Several people have sent me links to this New York Times story this weekend, which happens to be the "most forwarded" story on the newspaper's Web site today. It's about Ireland's plastic bag tax, which was started in 2002 and pretty much kicked off the wave of plastic bag taxes and bans that seem to be sweeping the globe today. The story explains how retailers and the public have adapted to the tax:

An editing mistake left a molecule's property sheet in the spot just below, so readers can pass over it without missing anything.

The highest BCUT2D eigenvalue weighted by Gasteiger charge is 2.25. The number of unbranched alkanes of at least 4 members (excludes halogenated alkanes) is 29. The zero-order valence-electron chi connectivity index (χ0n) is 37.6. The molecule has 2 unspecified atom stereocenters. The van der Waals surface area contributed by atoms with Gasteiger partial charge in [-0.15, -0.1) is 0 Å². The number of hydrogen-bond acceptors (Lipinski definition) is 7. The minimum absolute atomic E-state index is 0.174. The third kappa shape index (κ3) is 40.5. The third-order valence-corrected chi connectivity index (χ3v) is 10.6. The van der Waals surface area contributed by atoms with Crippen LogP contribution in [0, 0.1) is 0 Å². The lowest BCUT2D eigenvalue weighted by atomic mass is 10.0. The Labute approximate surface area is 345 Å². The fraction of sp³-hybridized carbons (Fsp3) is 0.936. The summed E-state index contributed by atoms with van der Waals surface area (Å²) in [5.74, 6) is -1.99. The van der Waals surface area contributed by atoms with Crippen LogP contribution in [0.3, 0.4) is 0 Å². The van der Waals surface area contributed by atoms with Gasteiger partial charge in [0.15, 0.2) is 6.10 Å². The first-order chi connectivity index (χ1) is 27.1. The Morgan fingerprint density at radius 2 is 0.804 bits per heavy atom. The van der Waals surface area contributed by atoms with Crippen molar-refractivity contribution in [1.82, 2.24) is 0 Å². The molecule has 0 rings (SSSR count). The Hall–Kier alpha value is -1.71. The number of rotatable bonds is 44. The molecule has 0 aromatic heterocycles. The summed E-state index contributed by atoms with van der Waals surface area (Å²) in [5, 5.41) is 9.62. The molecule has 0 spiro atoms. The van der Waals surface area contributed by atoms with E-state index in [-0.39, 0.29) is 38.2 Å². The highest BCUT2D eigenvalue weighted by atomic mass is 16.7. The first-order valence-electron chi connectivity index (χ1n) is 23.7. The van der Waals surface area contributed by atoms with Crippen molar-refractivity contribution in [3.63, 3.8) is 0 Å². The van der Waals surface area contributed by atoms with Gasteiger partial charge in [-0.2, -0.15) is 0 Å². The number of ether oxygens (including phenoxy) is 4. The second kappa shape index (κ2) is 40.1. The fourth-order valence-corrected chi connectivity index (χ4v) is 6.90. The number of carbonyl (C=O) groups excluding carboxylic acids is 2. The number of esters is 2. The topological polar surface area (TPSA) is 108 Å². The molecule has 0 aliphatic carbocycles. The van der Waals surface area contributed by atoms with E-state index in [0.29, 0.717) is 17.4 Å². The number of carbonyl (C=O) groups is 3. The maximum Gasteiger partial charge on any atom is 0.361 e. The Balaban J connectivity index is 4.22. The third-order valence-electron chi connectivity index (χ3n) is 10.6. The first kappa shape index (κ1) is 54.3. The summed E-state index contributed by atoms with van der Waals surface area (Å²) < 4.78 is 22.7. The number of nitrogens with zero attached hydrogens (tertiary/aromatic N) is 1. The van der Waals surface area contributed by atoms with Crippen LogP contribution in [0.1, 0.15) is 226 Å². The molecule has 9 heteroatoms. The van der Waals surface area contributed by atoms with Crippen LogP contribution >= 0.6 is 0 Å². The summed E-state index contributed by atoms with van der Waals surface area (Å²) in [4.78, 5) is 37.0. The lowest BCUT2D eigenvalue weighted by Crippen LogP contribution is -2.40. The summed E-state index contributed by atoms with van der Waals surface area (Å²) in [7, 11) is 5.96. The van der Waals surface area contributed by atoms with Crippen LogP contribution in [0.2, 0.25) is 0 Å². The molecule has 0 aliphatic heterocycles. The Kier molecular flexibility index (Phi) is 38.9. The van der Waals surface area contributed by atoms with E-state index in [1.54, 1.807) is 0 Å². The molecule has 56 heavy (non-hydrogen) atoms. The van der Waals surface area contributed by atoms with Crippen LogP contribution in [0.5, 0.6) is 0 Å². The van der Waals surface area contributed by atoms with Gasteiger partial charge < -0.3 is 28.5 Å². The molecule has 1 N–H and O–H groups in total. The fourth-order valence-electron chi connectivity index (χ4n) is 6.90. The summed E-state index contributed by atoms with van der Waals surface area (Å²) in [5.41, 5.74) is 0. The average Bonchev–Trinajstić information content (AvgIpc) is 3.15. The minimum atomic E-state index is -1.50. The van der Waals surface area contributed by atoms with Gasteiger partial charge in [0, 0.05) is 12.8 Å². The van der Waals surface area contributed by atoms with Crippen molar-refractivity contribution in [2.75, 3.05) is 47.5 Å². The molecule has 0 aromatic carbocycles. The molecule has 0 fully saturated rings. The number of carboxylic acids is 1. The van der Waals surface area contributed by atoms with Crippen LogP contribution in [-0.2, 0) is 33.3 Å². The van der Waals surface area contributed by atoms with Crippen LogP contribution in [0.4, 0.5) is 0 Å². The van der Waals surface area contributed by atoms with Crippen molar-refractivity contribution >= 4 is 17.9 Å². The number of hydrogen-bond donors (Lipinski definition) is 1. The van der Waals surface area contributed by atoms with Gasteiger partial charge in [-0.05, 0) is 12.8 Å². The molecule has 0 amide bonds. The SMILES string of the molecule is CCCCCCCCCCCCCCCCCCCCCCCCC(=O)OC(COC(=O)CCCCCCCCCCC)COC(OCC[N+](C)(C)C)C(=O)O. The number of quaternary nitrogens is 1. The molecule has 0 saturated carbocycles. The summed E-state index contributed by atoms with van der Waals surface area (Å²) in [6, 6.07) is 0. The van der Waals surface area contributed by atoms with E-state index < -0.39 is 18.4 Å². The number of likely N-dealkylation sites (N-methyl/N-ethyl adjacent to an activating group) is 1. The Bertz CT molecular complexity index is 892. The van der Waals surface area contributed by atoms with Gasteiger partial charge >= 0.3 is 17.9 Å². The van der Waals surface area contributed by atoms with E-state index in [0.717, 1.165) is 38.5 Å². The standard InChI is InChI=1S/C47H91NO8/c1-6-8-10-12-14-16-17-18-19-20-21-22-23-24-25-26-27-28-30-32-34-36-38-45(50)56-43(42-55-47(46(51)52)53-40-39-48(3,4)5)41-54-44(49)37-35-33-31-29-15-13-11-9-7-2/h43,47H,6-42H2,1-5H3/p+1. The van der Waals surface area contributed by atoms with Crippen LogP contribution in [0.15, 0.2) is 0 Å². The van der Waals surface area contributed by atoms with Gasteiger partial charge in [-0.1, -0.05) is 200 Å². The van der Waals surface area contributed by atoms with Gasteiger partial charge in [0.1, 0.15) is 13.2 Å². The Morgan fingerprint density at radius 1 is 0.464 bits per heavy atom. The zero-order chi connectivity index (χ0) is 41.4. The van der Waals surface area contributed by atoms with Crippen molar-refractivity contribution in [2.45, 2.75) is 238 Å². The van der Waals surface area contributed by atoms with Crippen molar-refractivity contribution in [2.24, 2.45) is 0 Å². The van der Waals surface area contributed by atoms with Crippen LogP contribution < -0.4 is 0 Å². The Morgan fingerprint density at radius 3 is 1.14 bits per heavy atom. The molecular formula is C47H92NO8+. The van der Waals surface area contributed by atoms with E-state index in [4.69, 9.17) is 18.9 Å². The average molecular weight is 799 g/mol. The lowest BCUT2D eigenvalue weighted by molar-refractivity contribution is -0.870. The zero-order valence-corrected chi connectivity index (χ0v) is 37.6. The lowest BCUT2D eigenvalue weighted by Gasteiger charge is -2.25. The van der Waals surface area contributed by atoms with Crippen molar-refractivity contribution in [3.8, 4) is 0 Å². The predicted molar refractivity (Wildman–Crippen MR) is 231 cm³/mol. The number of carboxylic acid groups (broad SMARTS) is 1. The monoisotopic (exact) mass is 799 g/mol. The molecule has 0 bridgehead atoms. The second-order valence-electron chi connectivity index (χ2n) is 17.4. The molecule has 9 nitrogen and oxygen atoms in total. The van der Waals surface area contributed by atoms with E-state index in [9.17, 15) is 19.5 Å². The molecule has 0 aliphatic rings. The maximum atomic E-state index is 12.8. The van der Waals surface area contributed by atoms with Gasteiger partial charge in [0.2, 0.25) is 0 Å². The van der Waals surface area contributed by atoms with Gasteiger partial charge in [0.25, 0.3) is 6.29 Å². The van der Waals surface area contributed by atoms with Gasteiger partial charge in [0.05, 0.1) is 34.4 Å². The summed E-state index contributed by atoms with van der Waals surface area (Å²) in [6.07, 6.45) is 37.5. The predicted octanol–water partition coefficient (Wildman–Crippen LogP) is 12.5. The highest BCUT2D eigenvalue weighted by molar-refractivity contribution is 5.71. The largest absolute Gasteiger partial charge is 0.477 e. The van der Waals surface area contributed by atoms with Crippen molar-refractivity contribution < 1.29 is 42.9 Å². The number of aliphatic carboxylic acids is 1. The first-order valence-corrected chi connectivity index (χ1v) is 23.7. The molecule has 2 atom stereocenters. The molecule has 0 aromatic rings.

Within weeks, plastic bag use dropped 94 percent. Within a year, nearly everyone had bought reusable cloth bags, keeping them in offices and in the backs of cars. Plastic bags were not outlawed, but carrying them became socially unacceptable — on a par with wearing a fur coat or not cleaning up after one's dog. "When my roommate brings one in the flat it annoys the hell out of me," said Edel Egan, a photographer, carrying groceries last week in a red backpack.Ireland's experience is portrayed in a pretty positive light -- would Americans welcome a tax so openly? The American Chemistry Council's Plastics Division has joined the bag ban battle in the United States in recent weeks, but after reading the Times' story, I have to wonder if they're fighting a losing cause.